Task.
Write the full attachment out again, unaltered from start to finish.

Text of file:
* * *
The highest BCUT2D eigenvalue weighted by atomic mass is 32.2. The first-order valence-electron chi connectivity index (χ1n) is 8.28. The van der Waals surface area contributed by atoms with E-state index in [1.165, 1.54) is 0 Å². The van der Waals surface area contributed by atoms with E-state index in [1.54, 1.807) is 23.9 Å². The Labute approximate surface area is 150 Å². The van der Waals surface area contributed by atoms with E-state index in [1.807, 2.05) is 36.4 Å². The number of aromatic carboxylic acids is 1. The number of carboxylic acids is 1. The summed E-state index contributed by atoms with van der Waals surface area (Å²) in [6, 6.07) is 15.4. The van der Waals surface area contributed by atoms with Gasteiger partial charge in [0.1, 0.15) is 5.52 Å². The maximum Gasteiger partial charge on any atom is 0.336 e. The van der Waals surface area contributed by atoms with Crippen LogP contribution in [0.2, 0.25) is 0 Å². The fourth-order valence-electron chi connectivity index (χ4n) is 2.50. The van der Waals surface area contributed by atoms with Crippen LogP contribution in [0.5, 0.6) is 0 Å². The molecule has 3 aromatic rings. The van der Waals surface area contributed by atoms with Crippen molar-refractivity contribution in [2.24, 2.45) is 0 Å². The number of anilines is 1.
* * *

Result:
The highest BCUT2D eigenvalue weighted by atomic mass is 32.2. The first-order valence-electron chi connectivity index (χ1n) is 8.28. The van der Waals surface area contributed by atoms with E-state index in [1.165, 1.54) is 0 Å². The van der Waals surface area contributed by atoms with E-state index in [1.54, 1.807) is 23.9 Å². The Labute approximate surface area is 150 Å². The van der Waals surface area contributed by atoms with E-state index in [1.807, 2.05) is 36.4 Å². The number of aromatic carboxylic acids is 1. The number of carboxylic acids is 1. The summed E-state index contributed by atoms with van der Waals surface area (Å²) in [6, 6.07) is 15.4. The van der Waals surface area contributed by atoms with Gasteiger partial charge in [0.1, 0.15) is 5.52 Å². The maximum Gasteiger partial charge on any atom is 0.336 e. The van der Waals surface area contributed by atoms with Crippen LogP contribution in [0.2, 0.25) is 0 Å². The fourth-order valence-electron chi connectivity index (χ4n) is 2.50. The van der Waals surface area contributed by atoms with Crippen LogP contribution in [0.5, 0.6) is 0 Å². The molecule has 3 aromatic rings. The van der Waals surface area contributed by atoms with Crippen molar-refractivity contribution in [2.24, 2.45) is 0 Å². The number of anilines is 1.